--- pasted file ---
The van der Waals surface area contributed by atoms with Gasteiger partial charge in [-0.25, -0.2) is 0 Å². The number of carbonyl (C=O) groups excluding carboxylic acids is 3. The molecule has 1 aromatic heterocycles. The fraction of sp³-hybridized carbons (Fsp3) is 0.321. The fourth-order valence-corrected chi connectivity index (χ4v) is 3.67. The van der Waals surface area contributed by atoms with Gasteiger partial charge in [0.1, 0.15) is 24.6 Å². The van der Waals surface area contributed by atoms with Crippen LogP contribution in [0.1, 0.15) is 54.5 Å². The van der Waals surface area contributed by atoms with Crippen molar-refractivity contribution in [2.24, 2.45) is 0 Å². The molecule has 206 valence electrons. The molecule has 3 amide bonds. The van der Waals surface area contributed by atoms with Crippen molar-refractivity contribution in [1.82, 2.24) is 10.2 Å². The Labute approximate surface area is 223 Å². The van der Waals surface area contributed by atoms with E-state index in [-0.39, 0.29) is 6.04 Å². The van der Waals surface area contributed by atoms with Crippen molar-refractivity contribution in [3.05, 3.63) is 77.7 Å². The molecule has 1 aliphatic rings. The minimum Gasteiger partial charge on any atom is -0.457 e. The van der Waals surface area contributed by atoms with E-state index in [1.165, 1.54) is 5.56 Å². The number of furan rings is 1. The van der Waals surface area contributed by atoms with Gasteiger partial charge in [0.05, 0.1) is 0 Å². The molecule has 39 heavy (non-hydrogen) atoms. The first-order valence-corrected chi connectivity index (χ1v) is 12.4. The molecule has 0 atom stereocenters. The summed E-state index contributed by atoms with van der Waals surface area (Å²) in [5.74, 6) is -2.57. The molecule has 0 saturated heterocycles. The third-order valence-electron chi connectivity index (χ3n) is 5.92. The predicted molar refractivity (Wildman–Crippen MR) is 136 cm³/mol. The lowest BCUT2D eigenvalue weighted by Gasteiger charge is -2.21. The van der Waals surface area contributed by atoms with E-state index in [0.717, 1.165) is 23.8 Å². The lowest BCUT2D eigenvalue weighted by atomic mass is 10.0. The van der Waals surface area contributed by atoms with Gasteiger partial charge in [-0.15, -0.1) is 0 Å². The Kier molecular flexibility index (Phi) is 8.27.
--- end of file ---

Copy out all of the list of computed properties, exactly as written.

The van der Waals surface area contributed by atoms with Gasteiger partial charge in [-0.25, -0.2) is 0 Å². The number of carbonyl (C=O) groups excluding carboxylic acids is 3. The molecule has 1 aromatic heterocycles. The fraction of sp³-hybridized carbons (Fsp3) is 0.321. The fourth-order valence-corrected chi connectivity index (χ4v) is 3.67. The van der Waals surface area contributed by atoms with Gasteiger partial charge in [0.1, 0.15) is 24.6 Å². The van der Waals surface area contributed by atoms with Crippen LogP contribution in [0.1, 0.15) is 54.5 Å². The van der Waals surface area contributed by atoms with Crippen molar-refractivity contribution in [2.24, 2.45) is 0 Å². The molecule has 206 valence electrons. The molecule has 3 amide bonds. The van der Waals surface area contributed by atoms with Crippen molar-refractivity contribution in [1.82, 2.24) is 10.2 Å². The Labute approximate surface area is 223 Å². The van der Waals surface area contributed by atoms with E-state index in [-0.39, 0.29) is 6.04 Å². The van der Waals surface area contributed by atoms with Crippen molar-refractivity contribution in [3.05, 3.63) is 77.7 Å². The molecule has 1 aliphatic rings. The minimum Gasteiger partial charge on any atom is -0.457 e. The van der Waals surface area contributed by atoms with E-state index in [1.165, 1.54) is 5.56 Å². The number of furan rings is 1. The van der Waals surface area contributed by atoms with Gasteiger partial charge in [0.05, 0.1) is 0 Å². The molecule has 39 heavy (non-hydrogen) atoms. The first-order valence-corrected chi connectivity index (χ1v) is 12.4. The molecule has 0 atom stereocenters. The summed E-state index contributed by atoms with van der Waals surface area (Å²) in [5.74, 6) is -2.57. The molecule has 0 saturated heterocycles. The third-order valence-electron chi connectivity index (χ3n) is 5.92. The predicted molar refractivity (Wildman–Crippen MR) is 136 cm³/mol. The lowest BCUT2D eigenvalue weighted by Gasteiger charge is -2.21. The van der Waals surface area contributed by atoms with E-state index in [0.717, 1.165) is 23.8 Å². The lowest BCUT2D eigenvalue weighted by atomic mass is 10.0. The van der Waals surface area contributed by atoms with Gasteiger partial charge in [-0.15, -0.1) is 0 Å². The Kier molecular flexibility index (Phi) is 8.27.